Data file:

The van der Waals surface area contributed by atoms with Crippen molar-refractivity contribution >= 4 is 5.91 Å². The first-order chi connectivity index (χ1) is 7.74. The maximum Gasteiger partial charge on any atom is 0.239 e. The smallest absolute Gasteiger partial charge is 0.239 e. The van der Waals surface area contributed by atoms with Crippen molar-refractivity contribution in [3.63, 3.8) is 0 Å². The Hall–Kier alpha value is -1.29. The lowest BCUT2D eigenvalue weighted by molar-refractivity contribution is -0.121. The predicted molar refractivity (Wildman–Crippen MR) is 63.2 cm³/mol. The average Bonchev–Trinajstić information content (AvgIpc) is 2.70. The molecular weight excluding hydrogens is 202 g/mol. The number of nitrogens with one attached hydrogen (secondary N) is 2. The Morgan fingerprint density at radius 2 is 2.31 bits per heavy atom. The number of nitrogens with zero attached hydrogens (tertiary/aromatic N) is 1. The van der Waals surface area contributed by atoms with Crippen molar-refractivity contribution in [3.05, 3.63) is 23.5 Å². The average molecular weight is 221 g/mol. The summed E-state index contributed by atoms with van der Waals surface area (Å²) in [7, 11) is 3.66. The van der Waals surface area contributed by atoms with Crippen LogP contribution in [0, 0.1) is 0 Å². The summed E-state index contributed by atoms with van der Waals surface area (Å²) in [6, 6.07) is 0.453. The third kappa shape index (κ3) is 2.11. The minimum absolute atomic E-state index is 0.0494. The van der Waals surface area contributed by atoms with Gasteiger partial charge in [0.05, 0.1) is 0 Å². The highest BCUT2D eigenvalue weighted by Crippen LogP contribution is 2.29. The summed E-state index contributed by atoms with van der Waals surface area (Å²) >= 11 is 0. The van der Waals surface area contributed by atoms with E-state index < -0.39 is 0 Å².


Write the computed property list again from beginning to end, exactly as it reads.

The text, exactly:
The van der Waals surface area contributed by atoms with Crippen molar-refractivity contribution >= 4 is 5.91 Å². The first-order chi connectivity index (χ1) is 7.74. The maximum Gasteiger partial charge on any atom is 0.239 e. The smallest absolute Gasteiger partial charge is 0.239 e. The van der Waals surface area contributed by atoms with Crippen molar-refractivity contribution in [3.63, 3.8) is 0 Å². The Hall–Kier alpha value is -1.29. The lowest BCUT2D eigenvalue weighted by molar-refractivity contribution is -0.121. The predicted molar refractivity (Wildman–Crippen MR) is 63.2 cm³/mol. The average Bonchev–Trinajstić information content (AvgIpc) is 2.70. The molecular weight excluding hydrogens is 202 g/mol. The number of nitrogens with one attached hydrogen (secondary N) is 2. The Morgan fingerprint density at radius 2 is 2.31 bits per heavy atom. The number of nitrogens with zero attached hydrogens (tertiary/aromatic N) is 1. The van der Waals surface area contributed by atoms with Crippen molar-refractivity contribution in [3.05, 3.63) is 23.5 Å². The average molecular weight is 221 g/mol. The summed E-state index contributed by atoms with van der Waals surface area (Å²) in [7, 11) is 3.66. The van der Waals surface area contributed by atoms with Crippen LogP contribution in [0, 0.1) is 0 Å². The summed E-state index contributed by atoms with van der Waals surface area (Å²) in [6, 6.07) is 0.453. The third kappa shape index (κ3) is 2.11. The minimum absolute atomic E-state index is 0.0494. The van der Waals surface area contributed by atoms with Gasteiger partial charge in [0.05, 0.1) is 0 Å². The highest BCUT2D eigenvalue weighted by Crippen LogP contribution is 2.29. The summed E-state index contributed by atoms with van der Waals surface area (Å²) >= 11 is 0. The van der Waals surface area contributed by atoms with E-state index < -0.39 is 0 Å².